It’s the spectacle of the year. A night where music, art, theater and film, come together to celebrate fashion, the Metropolitan Museum of Art and, of course, donate to charity. The Met Ball is as exclusive as it is notorious; a ticket inside is nearly impossible unless you’re Beyoncé OR have an in with Vogue editor-in-chief Anna Wintour. Us normal folk are meant to ogle on the outside, hoping one day we might be able to step foot into the decadent halls of the Met and party side by side with the likes of George Clooney, Lady GaGa, and Karl Lagerfeld.
Alas, this dream is probably far fetched but acclaimed director Andrew Rossi, best known for Page One: Inside the New York Times, makes this feat slightly more realistic in his documentary, The First Monday in May. Following the preparation for the 2015 Met Ball, China Through the Looking Glass, Rossi shadows head curator of the Metropolitan Museum of Art’s Costume Institute, Andrew Bolton, as he struggles to put together an exhibit that will top his Alexander McQueen show, Savage Beauty.
Source: The Dolls Factory
Those expecting to see a film chronicling Anna Wintour or Vogue are in for a shock as this film makes little use of the notorious editrix and her magazine empire. Making sparse appearances, both these fashion giants are a simple footnote in the overall arch of the documentary. Rossi intends to make a star out of Bolton and succeeds as he follows the curator through the perils of putting on large-scale installations, combating Chinese art historians, and meeting the looming deadline.
Source: Tribeca Film
Although the film highlights Bolton’s anxiety and constant state of self-doubt, it also makes note of his deep love for fashion. Taking us down memory lane, we get to know the esteemed curator as a child from Lancashire, attempting and succeeding at developing and articulating his love for couture and all things designer. As we see Bolton finally come face-to-face with vintage Dior and Jean Paul Gautier pieces, we can’t help but feel as though we are experiencing a come-full-circle moment. Bolton’s encounters with the vast closets of the Parisian showrooms he visits, leaves us not only awestruck but also touched. This trip to France sets us in a trance of dazzling appliqué and brocade UNTIL the rug is pulled from underneath us and we are hastily brought back to the chaos of putting on the event for which the movie is centered.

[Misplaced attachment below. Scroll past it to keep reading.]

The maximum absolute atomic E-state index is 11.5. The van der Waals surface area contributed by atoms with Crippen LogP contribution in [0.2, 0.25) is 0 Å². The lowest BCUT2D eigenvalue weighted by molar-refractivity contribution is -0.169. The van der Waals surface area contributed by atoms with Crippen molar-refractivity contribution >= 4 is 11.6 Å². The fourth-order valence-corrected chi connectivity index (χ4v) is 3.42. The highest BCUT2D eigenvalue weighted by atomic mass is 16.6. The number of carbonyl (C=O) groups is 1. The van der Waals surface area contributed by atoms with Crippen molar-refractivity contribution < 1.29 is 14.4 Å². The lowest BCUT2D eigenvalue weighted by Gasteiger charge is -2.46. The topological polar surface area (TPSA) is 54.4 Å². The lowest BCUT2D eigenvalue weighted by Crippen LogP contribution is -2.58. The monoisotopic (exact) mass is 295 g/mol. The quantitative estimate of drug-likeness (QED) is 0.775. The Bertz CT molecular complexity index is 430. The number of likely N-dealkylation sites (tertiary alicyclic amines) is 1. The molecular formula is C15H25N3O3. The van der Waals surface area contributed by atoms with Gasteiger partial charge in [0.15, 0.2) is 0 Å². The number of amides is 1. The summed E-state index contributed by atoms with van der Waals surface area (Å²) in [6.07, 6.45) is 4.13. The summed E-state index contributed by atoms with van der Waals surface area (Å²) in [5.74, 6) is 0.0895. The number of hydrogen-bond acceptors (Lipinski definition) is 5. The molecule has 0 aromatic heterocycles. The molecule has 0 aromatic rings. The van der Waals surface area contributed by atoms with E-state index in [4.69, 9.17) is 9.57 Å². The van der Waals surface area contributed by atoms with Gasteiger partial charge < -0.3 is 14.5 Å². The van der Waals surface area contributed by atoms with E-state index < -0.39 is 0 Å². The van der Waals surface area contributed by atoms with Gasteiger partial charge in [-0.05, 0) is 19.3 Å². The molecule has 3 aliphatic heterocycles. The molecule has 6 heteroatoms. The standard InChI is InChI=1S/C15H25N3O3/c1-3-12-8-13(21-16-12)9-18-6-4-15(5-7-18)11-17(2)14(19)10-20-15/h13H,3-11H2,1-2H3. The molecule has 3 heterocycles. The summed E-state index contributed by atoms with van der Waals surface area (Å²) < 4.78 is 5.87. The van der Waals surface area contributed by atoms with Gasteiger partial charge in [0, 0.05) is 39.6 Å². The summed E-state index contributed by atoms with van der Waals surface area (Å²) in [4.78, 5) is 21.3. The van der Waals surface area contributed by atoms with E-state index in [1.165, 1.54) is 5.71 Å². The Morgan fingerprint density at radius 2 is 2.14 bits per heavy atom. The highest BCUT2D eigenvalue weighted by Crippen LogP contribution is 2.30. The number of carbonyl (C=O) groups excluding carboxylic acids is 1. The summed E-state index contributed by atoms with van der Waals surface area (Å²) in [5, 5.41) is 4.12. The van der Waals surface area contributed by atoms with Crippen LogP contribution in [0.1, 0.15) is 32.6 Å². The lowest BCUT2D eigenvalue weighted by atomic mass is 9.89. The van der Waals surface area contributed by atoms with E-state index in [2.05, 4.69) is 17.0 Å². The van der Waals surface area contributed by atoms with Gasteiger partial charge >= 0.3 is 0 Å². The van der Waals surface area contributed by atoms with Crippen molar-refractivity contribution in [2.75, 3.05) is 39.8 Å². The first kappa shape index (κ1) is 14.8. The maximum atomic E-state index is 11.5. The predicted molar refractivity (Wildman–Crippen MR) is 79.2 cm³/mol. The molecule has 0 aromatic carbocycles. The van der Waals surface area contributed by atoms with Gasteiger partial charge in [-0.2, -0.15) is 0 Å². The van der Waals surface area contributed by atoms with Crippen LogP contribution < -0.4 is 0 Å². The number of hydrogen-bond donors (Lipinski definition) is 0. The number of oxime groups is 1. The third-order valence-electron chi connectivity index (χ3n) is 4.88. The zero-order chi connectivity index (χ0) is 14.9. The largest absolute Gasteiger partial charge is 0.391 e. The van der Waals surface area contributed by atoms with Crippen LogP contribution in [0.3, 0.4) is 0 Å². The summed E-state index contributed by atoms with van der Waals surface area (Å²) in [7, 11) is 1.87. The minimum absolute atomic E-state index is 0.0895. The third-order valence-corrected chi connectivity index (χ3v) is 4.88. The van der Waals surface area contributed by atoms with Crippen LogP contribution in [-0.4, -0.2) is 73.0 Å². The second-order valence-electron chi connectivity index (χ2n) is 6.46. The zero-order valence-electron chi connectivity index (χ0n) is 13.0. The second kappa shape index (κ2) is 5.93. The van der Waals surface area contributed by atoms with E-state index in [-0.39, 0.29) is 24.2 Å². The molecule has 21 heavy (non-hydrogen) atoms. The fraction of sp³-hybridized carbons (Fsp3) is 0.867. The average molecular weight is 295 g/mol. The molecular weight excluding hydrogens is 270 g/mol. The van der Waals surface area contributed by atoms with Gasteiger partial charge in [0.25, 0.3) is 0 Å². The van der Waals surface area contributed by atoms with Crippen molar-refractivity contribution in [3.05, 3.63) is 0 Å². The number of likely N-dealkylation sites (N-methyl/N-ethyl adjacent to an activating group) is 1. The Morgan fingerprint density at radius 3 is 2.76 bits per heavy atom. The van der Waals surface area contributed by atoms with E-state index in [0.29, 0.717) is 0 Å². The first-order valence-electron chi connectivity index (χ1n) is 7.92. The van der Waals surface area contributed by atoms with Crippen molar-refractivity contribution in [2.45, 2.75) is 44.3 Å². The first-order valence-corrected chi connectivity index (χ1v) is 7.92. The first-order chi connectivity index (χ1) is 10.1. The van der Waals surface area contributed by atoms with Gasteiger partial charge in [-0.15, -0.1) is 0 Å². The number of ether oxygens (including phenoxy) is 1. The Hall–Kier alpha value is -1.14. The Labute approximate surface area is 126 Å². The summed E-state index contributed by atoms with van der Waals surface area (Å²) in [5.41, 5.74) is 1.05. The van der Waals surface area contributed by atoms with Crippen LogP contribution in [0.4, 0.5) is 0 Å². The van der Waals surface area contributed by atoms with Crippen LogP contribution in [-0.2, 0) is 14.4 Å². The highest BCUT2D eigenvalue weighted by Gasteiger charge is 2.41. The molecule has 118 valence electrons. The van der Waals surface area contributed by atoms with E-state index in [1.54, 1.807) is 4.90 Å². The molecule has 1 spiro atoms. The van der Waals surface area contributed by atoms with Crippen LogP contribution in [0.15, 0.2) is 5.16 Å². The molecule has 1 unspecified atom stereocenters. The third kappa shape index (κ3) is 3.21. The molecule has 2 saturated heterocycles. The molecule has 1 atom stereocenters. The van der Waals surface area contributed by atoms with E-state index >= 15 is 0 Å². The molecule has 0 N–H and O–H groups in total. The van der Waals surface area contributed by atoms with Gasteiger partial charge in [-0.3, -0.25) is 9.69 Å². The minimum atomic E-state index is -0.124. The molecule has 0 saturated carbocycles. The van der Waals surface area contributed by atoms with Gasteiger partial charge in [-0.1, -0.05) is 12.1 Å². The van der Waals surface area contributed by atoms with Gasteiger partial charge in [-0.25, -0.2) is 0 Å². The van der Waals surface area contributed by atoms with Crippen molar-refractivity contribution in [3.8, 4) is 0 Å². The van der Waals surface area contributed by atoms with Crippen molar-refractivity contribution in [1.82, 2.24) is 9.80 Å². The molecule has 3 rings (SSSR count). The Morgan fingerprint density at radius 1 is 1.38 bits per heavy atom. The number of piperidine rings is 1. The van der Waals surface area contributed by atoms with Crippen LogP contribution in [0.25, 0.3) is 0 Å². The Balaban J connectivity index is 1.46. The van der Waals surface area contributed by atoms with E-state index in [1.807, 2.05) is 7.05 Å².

May attempts to make every hiccup, an extreme moment, almost as if putting Mao in the same room as Buddha or Rihanna’s paycheck is a do-or-die ordeal. At each and every turn, Bolton is met with an onslaught of questions pertaining to Orientalism, the use of Chinese deities and fashion as fine art. It’s a painstaking process of making sure that all people involved are pleased while simultaneously upholding the romanticized view of fashion and the exhibition.
Rossi excels at making audiences feel thrust into the Met Ball preparations while concurrently letting us step into the shoes of Bolton. AND as a nice pay off for all those will-it-or-won’t-it happen moments, the director gives us a look inside Anna Wintour’s apartment, a close-up of the infamous seating chart, and a killer performance by Rihanna to top it all off. The First Monday in May is advertised as a documentary about the Met Ball, yet it’s central narrative is about a man whose love for fashion pushes him to take on obstacles that most would never dare to try. This is a must see!
Yours In Style,
Lauren Cecchi New York Team
post in : Alice Ross